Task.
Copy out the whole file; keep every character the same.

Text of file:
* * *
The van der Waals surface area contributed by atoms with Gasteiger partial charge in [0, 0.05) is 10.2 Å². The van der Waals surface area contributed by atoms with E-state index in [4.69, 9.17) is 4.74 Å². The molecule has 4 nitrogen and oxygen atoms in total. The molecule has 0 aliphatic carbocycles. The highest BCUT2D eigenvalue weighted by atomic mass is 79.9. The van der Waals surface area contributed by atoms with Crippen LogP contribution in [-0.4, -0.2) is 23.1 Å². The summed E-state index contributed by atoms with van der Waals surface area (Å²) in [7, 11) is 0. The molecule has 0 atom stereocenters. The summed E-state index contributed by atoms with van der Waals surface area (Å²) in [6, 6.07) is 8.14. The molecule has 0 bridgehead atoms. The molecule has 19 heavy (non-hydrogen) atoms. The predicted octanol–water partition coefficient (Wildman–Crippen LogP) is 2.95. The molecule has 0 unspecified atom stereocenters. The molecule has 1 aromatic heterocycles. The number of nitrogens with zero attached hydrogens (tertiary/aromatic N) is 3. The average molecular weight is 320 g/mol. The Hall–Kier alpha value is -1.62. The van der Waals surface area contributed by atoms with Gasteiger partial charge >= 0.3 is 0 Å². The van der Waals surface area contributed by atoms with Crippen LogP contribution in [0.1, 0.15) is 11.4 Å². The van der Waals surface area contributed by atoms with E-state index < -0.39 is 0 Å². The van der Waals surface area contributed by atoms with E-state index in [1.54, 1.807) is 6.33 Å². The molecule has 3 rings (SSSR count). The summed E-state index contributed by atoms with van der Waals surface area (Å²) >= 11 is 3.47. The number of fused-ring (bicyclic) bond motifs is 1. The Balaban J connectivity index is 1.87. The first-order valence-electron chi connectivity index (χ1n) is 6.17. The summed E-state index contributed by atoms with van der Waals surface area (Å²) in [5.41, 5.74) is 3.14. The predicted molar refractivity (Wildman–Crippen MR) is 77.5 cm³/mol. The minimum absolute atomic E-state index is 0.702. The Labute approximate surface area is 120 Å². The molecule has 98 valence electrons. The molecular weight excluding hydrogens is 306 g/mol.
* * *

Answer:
The van der Waals surface area contributed by atoms with Gasteiger partial charge in [0, 0.05) is 10.2 Å². The van der Waals surface area contributed by atoms with E-state index in [4.69, 9.17) is 4.74 Å². The molecule has 4 nitrogen and oxygen atoms in total. The molecule has 0 aliphatic carbocycles. The highest BCUT2D eigenvalue weighted by atomic mass is 79.9. The van der Waals surface area contributed by atoms with Crippen LogP contribution in [-0.4, -0.2) is 23.1 Å². The summed E-state index contributed by atoms with van der Waals surface area (Å²) in [7, 11) is 0. The molecule has 0 atom stereocenters. The summed E-state index contributed by atoms with van der Waals surface area (Å²) in [6, 6.07) is 8.14. The molecule has 0 bridgehead atoms. The molecule has 19 heavy (non-hydrogen) atoms. The predicted octanol–water partition coefficient (Wildman–Crippen LogP) is 2.95. The molecule has 0 unspecified atom stereocenters. The molecule has 1 aromatic heterocycles. The number of nitrogens with zero attached hydrogens (tertiary/aromatic N) is 3. The average molecular weight is 320 g/mol. The Hall–Kier alpha value is -1.62. The van der Waals surface area contributed by atoms with Gasteiger partial charge >= 0.3 is 0 Å². The van der Waals surface area contributed by atoms with Crippen LogP contribution in [0.1, 0.15) is 11.4 Å². The van der Waals surface area contributed by atoms with E-state index < -0.39 is 0 Å². The van der Waals surface area contributed by atoms with E-state index in [1.54, 1.807) is 6.33 Å². The molecule has 3 rings (SSSR count). The summed E-state index contributed by atoms with van der Waals surface area (Å²) >= 11 is 3.47. The number of fused-ring (bicyclic) bond motifs is 1. The Balaban J connectivity index is 1.87. The first-order valence-electron chi connectivity index (χ1n) is 6.17. The summed E-state index contributed by atoms with van der Waals surface area (Å²) in [5.41, 5.74) is 3.14. The predicted molar refractivity (Wildman–Crippen MR) is 77.5 cm³/mol. The minimum absolute atomic E-state index is 0.702. The Labute approximate surface area is 120 Å². The molecule has 98 valence electrons. The molecular weight excluding hydrogens is 306 g/mol.